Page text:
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Fairphone Achieves Traceable Supply for All Four Conflict Minerals; Your Move, Industry

After leaving the mine in Rwanda, the tungsten is refined in Austria and then continues on to China where the vibration mechanism for the Fairphone 2 is manufactured. | Image credit: Fairphone

Today, Fairphone announced it is adding conflict-free tungsten from Rwanda into its supply chain. With this achievement, Fairphone has successfully managed to transparently source all four of the conflict minerals (tin, tantalum, tungsten and gold).

Fairphone began in 2010 as a campaign to increase awareness for the use of conflict minerals in consumer electronics. Six years later, the social enterprise has released two smartphones and more than 100,000 Fairphone owners have joined the movement, but this cause is more relevant than ever.  

Most consumers still lack information about how their products are made, including where the materials come from and how they are sourced. A smartphone, for example, contains about 40 different minerals, which come from every corner of the globe. The starting point of the mineral supply chain – the mining sector – is often fraught with environmental and human rights abuses ranging from pollution and dangerous working conditions to child labor.



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A selection of these minerals - namely tin, tantalum, tungsten and gold -have been singled out as especially problematic. In some instances, mining and trading of these so-called ‘conflict minerals’ have contributed to fund rebel groups and thus support conflict and other adverse impacts, including serious human rights abuses. The Dodd-Frank Act, passed in 2010, requires all electronics manufacturers listed on the US stock exchange to report on the use of minerals sourced from the Democratic Republic of the Congo (DRC) and surrounding countries, and to show they do not finance conflict. Last week, the EU agreed on an outline deal on a law that aims to address the use of conflict minerals in the European Union. 

Finding a way to responsibly source minerals from conflict regions

While the Dodd-Frank Act put a spotlight on the issue of conflict minerals, there were also unintended consequences in the countries where these minerals are mined. To avoid being associated with the harmful mining practices in the DRC and African Great Lakes region, most electronics manufacturers stopped sourcing from the region entirely, delivering another economic blow to local residents.

In 2013, in order to better understand and uncover issues related to electronics manufacturing, Fairphone began producing its first smartphone. The company focused on a range of projects to improve social and environmental aspects across its entire supply chain, including conflict minerals. Fairphone wanted to find a way to source traceable, conflict-free minerals directly from countries like the DRC to improve the mining practices and incomes of the communities most affected by conflict.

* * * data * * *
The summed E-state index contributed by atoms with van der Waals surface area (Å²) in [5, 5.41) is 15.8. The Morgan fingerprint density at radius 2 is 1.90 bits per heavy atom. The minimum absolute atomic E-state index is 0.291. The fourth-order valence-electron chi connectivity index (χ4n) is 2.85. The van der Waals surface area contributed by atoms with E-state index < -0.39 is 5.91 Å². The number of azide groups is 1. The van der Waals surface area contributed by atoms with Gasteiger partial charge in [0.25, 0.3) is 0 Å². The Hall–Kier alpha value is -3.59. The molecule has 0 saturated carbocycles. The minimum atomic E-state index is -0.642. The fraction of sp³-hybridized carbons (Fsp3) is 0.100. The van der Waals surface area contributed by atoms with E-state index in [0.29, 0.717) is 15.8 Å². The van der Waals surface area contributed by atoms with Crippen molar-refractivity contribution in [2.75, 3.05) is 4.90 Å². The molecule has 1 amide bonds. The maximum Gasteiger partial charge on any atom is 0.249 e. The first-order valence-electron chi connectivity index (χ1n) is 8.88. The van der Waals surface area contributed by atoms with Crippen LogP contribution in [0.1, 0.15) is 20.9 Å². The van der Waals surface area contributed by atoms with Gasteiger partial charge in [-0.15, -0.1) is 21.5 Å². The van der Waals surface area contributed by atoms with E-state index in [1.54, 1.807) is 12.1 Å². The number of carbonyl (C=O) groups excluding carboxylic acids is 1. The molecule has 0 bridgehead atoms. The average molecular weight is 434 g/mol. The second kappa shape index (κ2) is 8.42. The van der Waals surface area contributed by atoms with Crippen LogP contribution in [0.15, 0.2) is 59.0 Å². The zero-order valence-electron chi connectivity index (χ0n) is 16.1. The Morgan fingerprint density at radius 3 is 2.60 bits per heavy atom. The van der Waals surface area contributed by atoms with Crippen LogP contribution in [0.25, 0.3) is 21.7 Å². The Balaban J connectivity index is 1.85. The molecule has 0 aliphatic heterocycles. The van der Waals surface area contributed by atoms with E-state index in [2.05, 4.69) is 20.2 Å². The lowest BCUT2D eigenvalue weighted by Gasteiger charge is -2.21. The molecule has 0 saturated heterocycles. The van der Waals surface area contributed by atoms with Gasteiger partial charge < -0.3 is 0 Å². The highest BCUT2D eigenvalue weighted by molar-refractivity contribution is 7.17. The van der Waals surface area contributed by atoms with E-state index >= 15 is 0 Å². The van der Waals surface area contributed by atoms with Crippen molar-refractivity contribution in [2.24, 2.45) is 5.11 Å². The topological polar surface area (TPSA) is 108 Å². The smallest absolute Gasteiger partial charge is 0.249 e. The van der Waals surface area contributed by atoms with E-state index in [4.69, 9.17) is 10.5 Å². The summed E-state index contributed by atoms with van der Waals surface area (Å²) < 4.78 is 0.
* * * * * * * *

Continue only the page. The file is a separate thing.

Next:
By partnering with programs such as the Conflict Free Tin Initiative (CFTI) and Solutions for Hope, Fairphone began sourcing tin and tantalum from validated conflict-free mines in South Kivu and Katanga, DRC for the Fairphone 1. The production of its latest phone, the Fairphone 2, has enabled the company to expand its activities. For example, at the beginning of this year, Fairphone became the first consumer electronics manufacturer to integrate Fairtrade gold into its supply chain.

Tungsten completes Fairphone’s quest to trace all four defined conflict minerals

In parallel to setting up the pilot project for Fairtrade gold, Fairphone has been working closely with Austrian smelter Wolfram Bergbau und Hütten AG to support the reopening of the tungsten trade from Rwanda, and Fairphone has officially made the conflict-free tungsten part of its supply chain. Based on the current production schedule, this tungsten will be present in the Fairphone 2’s vibration mechanism starting from August. With this achievement, Fairphone has successfully managed to transparently source all four of the conflict minerals identified in the Dodd-Frank Act.

Compared to the artisanal tin and tantalum mines in the DRC, the semi-industrial tungsten mine in Rwanda provide clear improvements in working conditions, especially in terms of health and safety. Wolfram Bergbau, who was successfully audited by the Conflict-Free Smelter Program in April 2014 and re-audited in April 2015, has gradually started sourcing tungsten again from Rwanda including the New Bugarama Mining Company in Rwanda. Located in in the north of Rwanda, near the city of Kidao, the mine employs between 700 and 1200 local miners (depending on demand) and is a key source of income for the community.

Showing the rest of the industry what is possible

Fairphone’s motivation for finding transparent sources of conflict minerals extends far beyond its own smartphone. The company wants to pave the way for the rest of the electronics industry to show that traceable mineral sourcing is indeed possible. Fairphone is working to create a different mindset among manufacturers, suppliers and consumers to continue to improve awareness of the issues related to electronics production and increase acceptance of sourcing from high-risk areas in a responsible way.


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